B. Breach of Contract Claim

1. Arctic Cat has claimed that Scholl's breached the 2008 and 2009 Dealer Agreements when it failed to pay the balances owed on equipment ordered by it. (It does not contend that each transaction wherein Scholl's ordered equipment and was invoiced for it is a separate contractual agreement between the parties.)

2. To prove a breach of contract claim under Illinois law (which the parties agree applies to the Court's analysis in this case), Arctic Cat must prove: (1) the existence of a valid and enforceable agreement; (2) performance by plaintiff, (3) breach by defendant, and; (4) injury to plaintiff.*fn15

3. In this case, Arctic Cat fails to carry its burden at step one of the analysis. There is simply insufficient evidence that an enforceable Dealer Agreement existed between the parties in 2008 and 2009 (the time period during which Scholl's failed to pay invoices).

4. The most that Arctic cat proved is that it sent such agreements to plaintiff and he signed them, but there is no proof that Arctic Cat considered itself to be bound by those agreements or that anyone at Arctic Cat signed such agreements.

5. The only claim for attorneys' fees Arctic Cat has asserted arises under the Dealer Agreements. Accordingly, there is no basis for such fees to be awarded.

6. The Court finds for Scholl's on the breach of contract claim and against Arctic Cat.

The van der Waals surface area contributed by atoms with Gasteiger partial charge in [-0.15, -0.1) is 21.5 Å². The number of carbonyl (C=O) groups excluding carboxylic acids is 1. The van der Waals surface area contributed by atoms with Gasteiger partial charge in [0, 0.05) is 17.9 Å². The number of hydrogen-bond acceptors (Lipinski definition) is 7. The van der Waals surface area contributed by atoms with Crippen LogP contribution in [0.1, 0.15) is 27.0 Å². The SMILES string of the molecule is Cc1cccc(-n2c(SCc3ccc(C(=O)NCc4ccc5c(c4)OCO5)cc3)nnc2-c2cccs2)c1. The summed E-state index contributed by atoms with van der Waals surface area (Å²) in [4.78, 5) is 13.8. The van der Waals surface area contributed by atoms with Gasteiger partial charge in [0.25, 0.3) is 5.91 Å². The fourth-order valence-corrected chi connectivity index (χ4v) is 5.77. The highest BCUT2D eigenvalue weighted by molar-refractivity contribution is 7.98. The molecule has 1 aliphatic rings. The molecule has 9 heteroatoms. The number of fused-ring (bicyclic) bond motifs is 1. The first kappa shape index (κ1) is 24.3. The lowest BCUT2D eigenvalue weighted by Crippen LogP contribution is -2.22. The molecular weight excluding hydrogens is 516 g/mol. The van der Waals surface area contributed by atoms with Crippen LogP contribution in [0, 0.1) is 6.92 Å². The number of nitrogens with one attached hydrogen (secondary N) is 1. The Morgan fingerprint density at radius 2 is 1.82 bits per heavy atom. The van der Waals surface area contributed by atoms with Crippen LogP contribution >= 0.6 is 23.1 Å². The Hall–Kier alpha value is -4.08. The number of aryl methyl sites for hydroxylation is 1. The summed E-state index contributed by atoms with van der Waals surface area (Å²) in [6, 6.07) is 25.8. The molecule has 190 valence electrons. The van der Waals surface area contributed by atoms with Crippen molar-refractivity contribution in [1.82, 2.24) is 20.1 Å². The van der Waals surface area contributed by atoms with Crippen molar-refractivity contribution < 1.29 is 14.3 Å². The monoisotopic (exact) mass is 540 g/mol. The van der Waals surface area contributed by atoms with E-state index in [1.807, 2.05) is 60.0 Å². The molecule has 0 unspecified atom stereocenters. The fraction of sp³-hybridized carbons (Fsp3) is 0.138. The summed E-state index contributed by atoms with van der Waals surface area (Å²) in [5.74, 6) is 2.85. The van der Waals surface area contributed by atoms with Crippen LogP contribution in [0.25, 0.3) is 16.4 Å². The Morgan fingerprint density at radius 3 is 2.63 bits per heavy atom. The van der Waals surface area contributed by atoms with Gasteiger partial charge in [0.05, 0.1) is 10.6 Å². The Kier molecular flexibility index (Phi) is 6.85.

B. Unjust Enrichment Claim

1. Arctic Cat's second claim is that Scholl's has been unjustly enriched because it ordered equipment from Arctic Cat for which it did not pay in the amount of $74,922.83.

2. To prove a claim for unjust enrichment under Illinois law, Arctic Cat must show: (1) an enrichment; (2) an impoverishment; (3) a relationship between those two conditions; (4) the absence of a justification; and; (5) the absence of a remedy provided by law.*fn16

3. Unjust enrichment is a equitable doctrine.*fn17

4. Scholl's claims that Arctic Cat failed to show the absence of a justification because Scholl's withholding of payment was a result of a promise made to Michael Scholl by Michael Killian of Arctic Cat that it would move certain ATV vehicles from his inventory,which would have reduced the total amount of invoiced equipment.

5. Judge Lindberg expressly rejected this claim as an affirmative cause in the motion for summary judgment filed by Arctic Cat and his finding and judgment against Scholl's on this claim are law of the case.*fn18

6. Even if they were not, the Court does not find evidence sufficient in the record to support this claim.

7. Accordingly, the Court finds for Arctic Cat on Count II in the amount of $74,922.83.

C. Interest

1. The Court has already ruled that Arctic Cat did not prove the existence of a contract between it and Scholl's. Accordingly, interest is allowable in Arctic Cat's action in equity for unjust enrichment if the Court, in the exercise of its discretion, finds that equitable considerations warrant such an award.*fn19 The goal of such an award is to make the injured party whole.*fn20

2. In this case, Scholl's purchased (and kept on purchasing) equipment and did not pay for its purchases. Scholl's neither questioned Arctic Cat about the balances shown on the monthly invoices nor did it question the interest rate that Arctic Cat noted for unpaid balances on each of the invoices. To allow Scholl's essentially free credit for its substantial unpaid balances (which by now are several years old) would be highly unfair and would not make Arctic Cat whole.

Therefore the Court awards Arctic Cat the interest rate specified on the invoices.

3. Arctic Cat is directed to submit a Judgment Order consistent with this opinion on or before October 9, 2012.

IT IS SO ORDERED.

SUSAN E. COX UNITED STATES MAGISTRATE JUDGE